16 July 2018 :
27 November 2017: in the newly released White Paper on the Constitutional Review Committee (CRC) Report, the government indicated that it will retain the death penalty in Section 16 (1) of the 1991 Constitution.
The CRC report was presented to the President on 24th January 2017, with several recommendations of which was a call for the abolition of the death penalty, under the theme Protection of Right to Life.
The Section reads… “No person shall be deprived of his life intentionally except in execution of the sentence of a court in respect of a criminal offence under the laws of Sierra Leone, of which he has been convicted.”
During consultations with Parliamentarians, they were in favour of abolishing the death penalty completely. The CRC also took account of numerous position papers including that of the HRCSL that had been received, and the responses from nationwide consultations where there was a clear majority call for the abolition of the death penalty.
The Human Rights Commission of Sierra Leone (HRCSL) 2014 report recommended that the government and the CRC should implement the TRC and the Universal periodic Review recommendations for the abolition of the death penalty.
They also urged government through the office of the Attorney general to sign the Second Optional Protocol to the International Covenant on Civil and Political Rights (ICCPR) on the abolition of the death penalty.
In May 2014, Minister of Justice, Franklyn Bai Kargbo told the United Nations that Sierra Leone intended to abolish capital punishment in law and that the death sentences of the country’s last death row prisoners had been commuted to life imprisonment.
In the HRCSL 2016 report, they reported that they were concerned about statement made on radio by the Internal Affairs Minister Palo Conteh, on 21st October that the gallows would be tested and prepared in readiness for use. A mock execution was subsequently done at the Freetown Male Correctional Centre on 25th October, which was viewed on television.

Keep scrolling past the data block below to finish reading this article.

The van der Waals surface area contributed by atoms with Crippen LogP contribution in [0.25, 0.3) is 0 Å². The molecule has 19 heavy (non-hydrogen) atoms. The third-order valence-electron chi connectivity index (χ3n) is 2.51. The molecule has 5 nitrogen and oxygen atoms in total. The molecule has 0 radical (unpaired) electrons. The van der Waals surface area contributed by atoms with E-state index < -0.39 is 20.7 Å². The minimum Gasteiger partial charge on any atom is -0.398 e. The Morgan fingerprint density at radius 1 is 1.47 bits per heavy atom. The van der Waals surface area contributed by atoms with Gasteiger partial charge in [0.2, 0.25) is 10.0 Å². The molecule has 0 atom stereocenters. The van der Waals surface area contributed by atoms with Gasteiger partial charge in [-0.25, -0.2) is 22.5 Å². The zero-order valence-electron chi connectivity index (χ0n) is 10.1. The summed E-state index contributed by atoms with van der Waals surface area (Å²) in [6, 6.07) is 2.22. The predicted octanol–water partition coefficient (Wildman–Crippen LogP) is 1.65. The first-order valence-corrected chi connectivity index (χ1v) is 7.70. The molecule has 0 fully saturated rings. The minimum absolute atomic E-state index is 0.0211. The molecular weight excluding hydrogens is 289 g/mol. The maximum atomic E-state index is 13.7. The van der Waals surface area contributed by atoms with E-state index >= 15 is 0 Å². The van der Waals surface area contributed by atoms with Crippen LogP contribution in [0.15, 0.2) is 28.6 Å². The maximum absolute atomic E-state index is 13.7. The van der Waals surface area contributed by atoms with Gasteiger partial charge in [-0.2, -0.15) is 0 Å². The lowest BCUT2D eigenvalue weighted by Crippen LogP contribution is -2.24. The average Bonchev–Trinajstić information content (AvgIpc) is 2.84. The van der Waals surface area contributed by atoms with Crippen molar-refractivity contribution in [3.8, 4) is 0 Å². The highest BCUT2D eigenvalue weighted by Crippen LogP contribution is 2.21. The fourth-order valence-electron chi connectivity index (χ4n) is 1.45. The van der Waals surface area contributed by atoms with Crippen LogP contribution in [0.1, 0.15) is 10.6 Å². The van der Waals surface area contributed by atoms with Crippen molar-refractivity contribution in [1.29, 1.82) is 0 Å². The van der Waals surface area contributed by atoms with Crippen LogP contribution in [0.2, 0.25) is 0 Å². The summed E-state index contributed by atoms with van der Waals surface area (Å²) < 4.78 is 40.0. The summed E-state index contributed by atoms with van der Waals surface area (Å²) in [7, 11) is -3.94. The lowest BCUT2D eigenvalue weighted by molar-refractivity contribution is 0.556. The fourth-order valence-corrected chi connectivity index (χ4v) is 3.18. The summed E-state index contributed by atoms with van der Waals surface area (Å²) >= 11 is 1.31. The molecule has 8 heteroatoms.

The death penalty in Sierra Leone indicates that murder, treason, and aggravated robbery are death-eligible. Hanging and shooting is the method provided by law for any execution.
The Government’s response was that the CRC plenary did not have a quorum of members when they were voting on the recommendation around abolishing the death penalty. “Further, the recommendation is not representative of the views of the members of the CRC who voted twenty-three to eighteen in favour of retaining the death penalty…”
As a result, the government says it will maintain the death penalty as a deterrent to heinous crimes against humanity.
Despite the government stance to maintain the death penalty, the last known execution was carried out by firing squad in October 1998, where they publicly executed 24 soldiers for taking part in a military coup.
In 2010, there were 13 prisoners on death row. Recent presidential pardons contributed to emptying death row, according to Amnesty International, there were no prisoners on death row by the end of 2012.
A man was sentenced to death in 2013 (the first death sentence since 2011) and was the only person under sentence of death until recently.